Make no mistake about it. When President Bush won his landslide reelection victory by more than three million votes, self-identified conservatives–who made up 34% of the electorate–were the margin of victory. Buoyed by measures defending marriage on the ballot in 11 states, the volunteer foot soldiers of American conservatism overwhelmed the thousands of paid mercenaries of MoveOn.org and kindred organizations to send George W. Bush back to the White House with larger majorities in both the House and the Senate–a first for a wartime President since 1944. Conservatives were right to support the significant conservative accomplishments of a President and Congress that defended freedom at home and abroad, promoted economic freedom through tax cuts and defended their moral freedom in the sanctity of life and marriage. The campaign became a referendum on conservative principles and, as pointed out in HUMAN EVENTS last week, the election was a mandate for conservative leadership in Washington. Confident Hope Now, the President and Congress must deliver on the confident hope of millions of American voters by restoring the luster to our reputation as the party of limited government. On this front, there is work to be done. Earlier this year, in light of two consecutive sessions of Congress that saw a 52% increase in the Department of Education, the first new entitlement in 40 years and record increases in non-defense spending, I likened the conservative movement to a tall ship plying the open seas of a simpler time with a proud captain and a strong and accomplished crew, but veering off course into the dangerous and uncharted waters of big-government Republicanism. Despite the enormous conservative achievements of the past four years, I saw troubling signs that the ship of conservative governance was off course. While Ronald Reagan said famously, “Government is not the solution to our problem, government is the problem,” many Republicans–even many who call themselves conservatives–had begun to see government as the solution to every social ill. This was a historic departure from the limited-government tradition of our party. So how do we find our way forward in the uncertain currents of the new governing majority? How do we launch this new Congress with priorities that reflect our party’s commitment to limited government? Conservatives must dead reckon from the starting point of what we know to be true about the nature of government. We know that government that governs least governs best. We know as government expands, freedom contracts. We know that government should never do for a man what he can and should do for himself. And we know that liberty also means freedom from the unbridled growth of government and its attendant burdens of debt, escalating taxes and suffocating bureaucracy. As we navigate off of these fixed truths, the way forward is clear: After four years of the largest growth in entitlement and discretionary spending in more than a half-century, we must rediscover the principles of limited government that brought our party to power in 1980 and 1994 and put them into practice. This requires that House conservatives have their own agenda, built on the principles of freedom, including not only what conservatives must do in the 109th Congress, but also what they must undo. What Conservatives Must Do First, House conservatives must rally support in Congress and the country for President Bush’s agenda where it conforms to the ideals of limited government. The good news is that all of the “Big Three” items that the President outlined last week are worthy of vigorous conservative support. These include:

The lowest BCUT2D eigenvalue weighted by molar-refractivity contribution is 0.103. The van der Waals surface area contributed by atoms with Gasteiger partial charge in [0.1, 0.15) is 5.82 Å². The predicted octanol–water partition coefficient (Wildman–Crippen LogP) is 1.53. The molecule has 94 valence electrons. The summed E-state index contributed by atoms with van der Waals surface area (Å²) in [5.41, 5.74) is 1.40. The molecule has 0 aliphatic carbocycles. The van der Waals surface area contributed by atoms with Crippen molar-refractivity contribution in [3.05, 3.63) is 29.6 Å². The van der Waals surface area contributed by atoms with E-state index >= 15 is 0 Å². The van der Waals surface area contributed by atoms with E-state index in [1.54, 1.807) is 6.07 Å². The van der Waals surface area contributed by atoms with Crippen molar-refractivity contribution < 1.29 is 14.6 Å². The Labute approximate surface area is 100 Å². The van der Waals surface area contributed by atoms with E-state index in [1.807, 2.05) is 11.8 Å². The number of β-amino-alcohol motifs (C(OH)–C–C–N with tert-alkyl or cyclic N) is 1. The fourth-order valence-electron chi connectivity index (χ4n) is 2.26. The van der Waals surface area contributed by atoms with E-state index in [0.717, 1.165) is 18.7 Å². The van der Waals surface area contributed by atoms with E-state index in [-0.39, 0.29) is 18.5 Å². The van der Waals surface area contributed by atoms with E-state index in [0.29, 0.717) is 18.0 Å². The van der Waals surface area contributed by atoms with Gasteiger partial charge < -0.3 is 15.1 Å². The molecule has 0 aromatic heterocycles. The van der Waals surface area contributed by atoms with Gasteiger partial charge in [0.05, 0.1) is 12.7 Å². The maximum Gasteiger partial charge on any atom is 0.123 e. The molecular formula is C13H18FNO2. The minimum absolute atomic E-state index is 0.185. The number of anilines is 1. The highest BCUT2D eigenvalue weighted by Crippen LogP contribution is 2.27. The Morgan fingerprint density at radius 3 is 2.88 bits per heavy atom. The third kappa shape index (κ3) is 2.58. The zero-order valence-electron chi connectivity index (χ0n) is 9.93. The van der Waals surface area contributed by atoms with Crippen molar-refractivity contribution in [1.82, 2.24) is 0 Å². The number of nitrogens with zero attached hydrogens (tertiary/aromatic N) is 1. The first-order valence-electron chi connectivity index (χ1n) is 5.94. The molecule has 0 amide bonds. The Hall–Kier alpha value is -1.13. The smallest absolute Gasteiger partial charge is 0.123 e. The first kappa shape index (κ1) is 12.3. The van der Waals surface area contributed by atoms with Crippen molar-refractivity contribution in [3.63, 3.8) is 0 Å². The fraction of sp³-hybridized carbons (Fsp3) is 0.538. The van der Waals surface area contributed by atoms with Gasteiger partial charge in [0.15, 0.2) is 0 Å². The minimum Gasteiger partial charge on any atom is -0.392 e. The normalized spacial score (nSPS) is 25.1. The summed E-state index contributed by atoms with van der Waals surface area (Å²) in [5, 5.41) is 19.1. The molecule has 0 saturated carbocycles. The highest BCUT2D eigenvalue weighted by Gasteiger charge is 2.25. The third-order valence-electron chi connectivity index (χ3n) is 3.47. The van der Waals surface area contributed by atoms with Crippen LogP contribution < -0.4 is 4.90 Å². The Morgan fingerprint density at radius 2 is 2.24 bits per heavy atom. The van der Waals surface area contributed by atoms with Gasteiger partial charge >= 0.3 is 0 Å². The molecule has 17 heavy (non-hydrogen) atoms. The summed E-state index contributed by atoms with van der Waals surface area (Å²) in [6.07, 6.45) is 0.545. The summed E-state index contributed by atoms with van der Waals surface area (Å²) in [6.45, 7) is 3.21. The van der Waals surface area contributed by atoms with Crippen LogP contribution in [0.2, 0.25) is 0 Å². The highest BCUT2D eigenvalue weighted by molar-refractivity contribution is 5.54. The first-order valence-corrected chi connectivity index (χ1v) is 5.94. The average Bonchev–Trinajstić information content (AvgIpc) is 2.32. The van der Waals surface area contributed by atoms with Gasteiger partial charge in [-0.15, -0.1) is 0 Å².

Here's hoping conservatives will do what they were elected to do
Modernizing Social Security by introducing the option of personal savings accounts for younger Americans. Members of the Republican Study Committee, including Representatives Paul Ryan (R.-Wis.), Sam Johnson (R.-Tex.) and Jeff Flake (R.-Ariz.) are already working on legislation to make this a reality.
Overhauling the Internal Revenue Code without a tax increase to achieve a system that is simpler and fairer for taxpaying Americans. Representatives John Linder (R.-Ga.) and Mike Burgess (R.-Tex.) are leading in this area.
Reforming the legal system to end the hidden tax that frivolous lawsuits place on our manufacturing and health care economies. Rep. John Shaddegg (R.-Ariz.) is sponsoring legislation to do just that. These are President Bush’s priorities and they deserve to be the priorities of conservatives in Washington. In addition to these “Big Three” goals, House conservatives should also put on green eyeshades and put our fiscal house in order. We can do this by: